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Sources: MMWR Morb Mortal Wkly Rep. 2001;50:181-185; Parola P, Raoult D. Clin Infect Dis. 2001;32:897-928.
As suburban sprawl pushes communities deeper into wooded areas, cases of Lyme disease in the United States have risen. Overall, 16,801 and 16,273 cases were reported to the CDC in 1998 and 1999, respectively, up 27-30% from 1997 and more than double the figures for 1990. Nine states accounted for 90% of cases, including (in descending order) Connecticut, Rhode Island, New York, Pennsylvania, Delaware, New Jersey, Maryland, Massachusetts, and Wisconsin. Disease incidence exceeded 100 cases per 100,000 population in 24 counties located in these states.
The highest disease incidence (950.7) was reported in Nantucket County, Mass. Only 139 cases were reported from California, one of which I know to have been imported from Wisconsin (Kemper CA. Infectious Disease Alert 2001;20:77-79). Five states reported no cases (Alaska, Georgia, Hawaii, Montana, and South Dakota). More than half of the cases were reported in June and July.
Lyme disease can generally be prevented with a few simple measures. Growing up in Minnesota, we were trained at an early age to observe good tick practices: 1) Avoid tick-prone areas, or if you must camp or hike in an area with ticks, wear long sleeved shirts and long pants with socks rolled up over the cuffs; 2) Use insect repellant; 3) Do a tick check every night before bed during peak season—check all hairlines, and around breasts and under arms where the skin is soft and warm; 4) Remove any tick within 24 hours of attachment in order to reduce the risk of transmission; and 5) check your pets before letting them back in the house.
People living in areas of greatest risk should consider vaccination. But vaccination is no substitute for good tick practices. Primary care physicians in endemic areas should consider posting recommendations for good tick practices in their waiting rooms, especially during spring and summer months.
Source: Dagan R, et al. J Infect Dis. 2001;183:880-886.
Dagan and associates prospectively examined whether cases of clinically refractory acute otitis media (AOM) are caused by superinfection with resistant organisms during antimicrobial therapy. Dagan et al examined 119 youngsters with AOM of < 7 days duration with positive cultures of middle ear fluid (MEF) for > 1 bacterial organism and > 1 nasopharyngeal culture (NP) for Streptococcus pneumonia (SP) obtained prior to the administration of antibiotics. Patients were assigned to receive azithromycin, amoxacillin-clavulanate, or trimethoprim-sulfamethoxazole. Repeat tympanocentesis for culture was performed at 4-6 days of therapy and in the event of relapse.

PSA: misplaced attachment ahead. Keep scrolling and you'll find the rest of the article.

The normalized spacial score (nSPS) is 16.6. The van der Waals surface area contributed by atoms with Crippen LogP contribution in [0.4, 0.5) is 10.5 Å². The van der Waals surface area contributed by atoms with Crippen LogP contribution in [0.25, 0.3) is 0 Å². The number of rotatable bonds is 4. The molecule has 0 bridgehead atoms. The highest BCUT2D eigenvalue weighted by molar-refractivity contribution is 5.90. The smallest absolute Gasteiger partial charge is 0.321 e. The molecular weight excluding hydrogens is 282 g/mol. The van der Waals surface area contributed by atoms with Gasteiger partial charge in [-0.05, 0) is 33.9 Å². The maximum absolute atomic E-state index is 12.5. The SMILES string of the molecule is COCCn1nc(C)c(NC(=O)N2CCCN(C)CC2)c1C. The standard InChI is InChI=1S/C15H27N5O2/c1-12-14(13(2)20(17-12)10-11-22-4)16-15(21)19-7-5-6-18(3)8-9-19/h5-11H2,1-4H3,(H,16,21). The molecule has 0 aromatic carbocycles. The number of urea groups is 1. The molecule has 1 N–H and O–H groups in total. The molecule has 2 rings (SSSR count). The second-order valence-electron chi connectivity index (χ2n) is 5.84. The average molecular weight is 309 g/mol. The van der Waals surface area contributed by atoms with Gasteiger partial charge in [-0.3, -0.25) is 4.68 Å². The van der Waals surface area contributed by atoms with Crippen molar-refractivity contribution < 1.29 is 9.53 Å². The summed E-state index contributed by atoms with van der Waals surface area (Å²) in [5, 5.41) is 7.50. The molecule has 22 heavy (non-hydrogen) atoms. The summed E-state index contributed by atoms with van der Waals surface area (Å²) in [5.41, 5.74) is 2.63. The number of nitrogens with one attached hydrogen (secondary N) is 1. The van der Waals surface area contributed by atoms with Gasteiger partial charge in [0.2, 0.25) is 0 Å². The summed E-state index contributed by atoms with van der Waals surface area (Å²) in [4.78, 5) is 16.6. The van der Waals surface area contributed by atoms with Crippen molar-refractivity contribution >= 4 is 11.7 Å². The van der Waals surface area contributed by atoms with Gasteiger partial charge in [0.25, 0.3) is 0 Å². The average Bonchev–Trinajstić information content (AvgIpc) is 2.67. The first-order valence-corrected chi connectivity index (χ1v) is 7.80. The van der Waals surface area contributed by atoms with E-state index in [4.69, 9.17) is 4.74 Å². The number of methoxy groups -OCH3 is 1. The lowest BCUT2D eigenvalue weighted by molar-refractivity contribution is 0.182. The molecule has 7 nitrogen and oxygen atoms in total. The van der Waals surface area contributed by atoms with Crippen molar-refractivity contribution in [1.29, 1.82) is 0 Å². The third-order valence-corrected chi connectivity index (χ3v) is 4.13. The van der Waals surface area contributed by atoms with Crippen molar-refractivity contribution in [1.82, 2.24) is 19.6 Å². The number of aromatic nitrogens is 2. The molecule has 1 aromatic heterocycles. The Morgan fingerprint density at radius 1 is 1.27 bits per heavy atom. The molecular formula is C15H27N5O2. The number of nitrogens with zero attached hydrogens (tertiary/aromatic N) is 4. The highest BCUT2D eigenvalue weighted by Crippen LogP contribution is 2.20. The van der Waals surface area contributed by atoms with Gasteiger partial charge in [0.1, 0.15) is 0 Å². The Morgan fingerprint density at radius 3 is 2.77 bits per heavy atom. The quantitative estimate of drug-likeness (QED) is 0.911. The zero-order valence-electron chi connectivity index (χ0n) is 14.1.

About one-third of the children reported 3 or more episodes of AOM in the past year and 24% had received antibiotics within the preceding month. H influenzae was isolated from 58% of patients, SP from 36%, and both organisms were isolated from 24%. About two-thirds of SP isolates from MEF and NP were susceptible to the agent received. Patients with positive NP cultures for SP were more likely to have positive MEF cultures for SP. A resistant MEF strain of SP was obtained from 13 of 32 children (41%) with a resistant NP SP strain, in contrast to only 3 of 57 (5%) children with a sensitive NP strain and 3 of 30 (10%) of children with negative NP cultures for SP. In 19 of 119 (16%) cases, an organism susceptible to the agent received was isolated from the MEF but NP cultures yielded resistant SP.
Within a few days of treatment, repeat MEF cultures demonstrated that the resistant SP strain had replaced the previous organisms in the MEF in 9 of these 19 patients (47%). In two cases, resistant SP replaced sensitive strains of SP, as demonstrated by strain type and anabiograms. Several of these children had shown initial improvement but then later relapsed.
Pediatricians and primary care physicians should be aware that clinically unresponsive otitis or relapse may be due to acquisition of resistant strains that had previously colonized the nasopharynx. It may be interesting to examine whether attempts at decolonization of nasopharyngeal carriage of resistant SP is beneficial.
Source: Murphy TV, et al. N Engl J Med. 2001;344:564-572.
Following 9 reports of intussusception in infants possibly related to vaccine use, rotavirus vaccine was pulled from the market in 1999 (Kemper CA. Infectious Disease Alert 1999;21: 168). This investigation of vaccinated infants confirms that rotavirus vaccine, for reasons that are not clear, does indeed increase the risk of intussusception. Of 426 infants with intussusception, 74 (17.4%) had received rotavirus vaccine. Compared with infants who did not receive rotavirus vaccine, vaccinated infants were at 14 times greater risk of intussusception during the first week post-vaccination. Of note, during the initial clinical trials performed for licensing, only 5 cases of intussusception occurred in more than 10,000 infants.